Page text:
Tripletail – West Matagorda’s Mystery Fish

Everett Johnson
Tripletail – West Matagorda’s Mystery Fish
Ask your average Texas inshore angler if they have ever landed a tripletail and in most cases all you will get in reply is a puzzled look. Offshore anglers encounter tripletail as they work weedlines and production platforms but, again, few can lay claim to much knowledge or angling prowess. But to be fair, fishermen aren't the only ones in the dark; fisheries biologists and resource managers can do little more than scratch their heads when talk turns to tripletail. Popularly held scientific opinion is just that; hard data regarding lifecyles, spawning habits, where they come from and where they go when they leave is almost non-existent. One fact is obvious though; West Matagorda Bay is the summer home for lots of tripletail.

Up until a couple of months ago my personal knowledge of tripletail was limited to what I had read in my pocket-sized fish identification guide. My attempts to catch them had ended unsuccessfully for the simple reason that I didn't have a clue. Enter veteran Matagorda fishing guide and my personal tripletail fishing mentor, Capt. Bill Pustejovsky.

Billy and others who cut their eye teeth in the Matagorda bays unraveled the secrets of tripletailing long before a lot of us knew where Matagorda was. When I first quizzed Billy about tripletail a couple summers ago I noticed a twinkle came to his eye but his response was a little dodgy and it threw me at first, "Tripletail, yeah we got 'em here; what about 'em, why you asking me about tripletail?"

Like I said, Billy is no Johnny-come-lately and I was about to learn that when it came to tripletail he was no blabbermouth either, "Look, the guys that know what they're doing don't go around crowing about it, OK. Catching them is actually pretty easy once you learn how; biggest problem is they are the best eating fish you ever put in a frying pan and we've got people that will wipe them out if you turn them on to it. The last thing we need are a bunch of magazine articles and more pressure on these fish."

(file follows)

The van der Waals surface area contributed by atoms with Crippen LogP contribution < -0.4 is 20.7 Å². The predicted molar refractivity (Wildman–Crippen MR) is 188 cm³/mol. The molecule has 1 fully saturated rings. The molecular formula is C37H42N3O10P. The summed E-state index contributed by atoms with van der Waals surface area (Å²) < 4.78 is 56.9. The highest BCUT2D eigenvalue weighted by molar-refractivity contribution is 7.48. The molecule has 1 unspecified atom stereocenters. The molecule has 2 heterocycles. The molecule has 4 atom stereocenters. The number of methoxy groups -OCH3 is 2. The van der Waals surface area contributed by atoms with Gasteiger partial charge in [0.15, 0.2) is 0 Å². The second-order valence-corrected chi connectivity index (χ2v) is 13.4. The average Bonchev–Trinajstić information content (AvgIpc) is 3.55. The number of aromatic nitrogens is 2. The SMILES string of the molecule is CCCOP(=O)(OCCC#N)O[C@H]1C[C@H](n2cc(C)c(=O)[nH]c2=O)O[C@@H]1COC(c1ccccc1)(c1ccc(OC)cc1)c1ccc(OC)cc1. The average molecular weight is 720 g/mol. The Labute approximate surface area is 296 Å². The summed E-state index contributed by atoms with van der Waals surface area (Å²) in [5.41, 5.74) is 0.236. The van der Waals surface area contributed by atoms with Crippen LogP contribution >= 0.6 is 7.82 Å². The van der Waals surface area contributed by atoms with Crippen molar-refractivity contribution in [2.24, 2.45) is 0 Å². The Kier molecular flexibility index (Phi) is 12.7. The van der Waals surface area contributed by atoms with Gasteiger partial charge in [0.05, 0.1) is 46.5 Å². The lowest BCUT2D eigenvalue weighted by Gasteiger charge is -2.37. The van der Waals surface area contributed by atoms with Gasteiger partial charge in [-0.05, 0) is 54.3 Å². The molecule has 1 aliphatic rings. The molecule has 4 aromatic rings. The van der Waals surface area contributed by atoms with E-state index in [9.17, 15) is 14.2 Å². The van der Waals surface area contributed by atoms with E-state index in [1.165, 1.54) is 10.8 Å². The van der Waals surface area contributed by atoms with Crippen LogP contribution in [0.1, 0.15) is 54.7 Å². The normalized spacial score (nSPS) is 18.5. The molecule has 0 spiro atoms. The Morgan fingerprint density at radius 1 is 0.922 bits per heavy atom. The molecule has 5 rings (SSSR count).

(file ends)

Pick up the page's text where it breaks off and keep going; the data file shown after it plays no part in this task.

Prior to TPWD's implementation of tripletail regulations in September 2006 that declared them gamefish and set a daily bag limit of three, it was Katy-bar-the-door in some fishing circles when word got 'round that the 'tails were back. It turns out that the tripletail's affinity for hanging on structure and their voracious appetite can be their greatest undoing. Throw in the uncommon delectability of their flaky white flesh and you can understand Billy's reluctance to talk.

Capt. James Shuler of Fin & Feather Guide Service lent credence to Billy's comments, "before the regs went into effect I saw 120-quart coolers full of tripletail." James was describing his years as a field technician for Bill Balboa TPWD Matagorda Bay Ecosystem Leader. James also spent considerable time catching tripletail on rod and reel as part of TPWD's tripletail tagging program. So, like Billy, he knows what he's talking about.

So why then this article if two of my buddies have cautioned me about publicizing West Matty's mystery fish? Well, it goes like this. Tripletail are gamefish now and the old ways are no longer legal, the three fish bag limit put an end to the abuse. Plus, I want to let you in on a really neat story.

It is no secret that Texas anglers are the beneficiaries of the greatest success story in the conservation of coastal resources. Through the combined effort of Texas A&M and University of Texas research scientists, TPWD, CCA Texas and some very generous Texas corporations, our bays have been stocked with more than a half billion redfish and trout fingerlings over the past 23 years, a magnificent shot in the arm for Mother Nature. And today, UTMSI (University of Texas Marine Science Institute) are looking at tripletail!

At the invitation of Dr. Lee Fuiman and Dr. Joan Holt I made a couple of visits this summer to the University of Texas Marine Science Institute at Port Aransas. Jeff Kaiser took me on a tour of the facilities where I spied a tank that held a lone tripletail. Jeff explained he had caught the fish in the Aransas Channel and went on to say their team had a keen interest in setting up a study program. The ultimate goal would be to spawn tripletail in captivity, something nobody has ever accomplished, and hopefully also define hatching and rearing protocol to support stocking programs. So now I had a twinkle in my eye!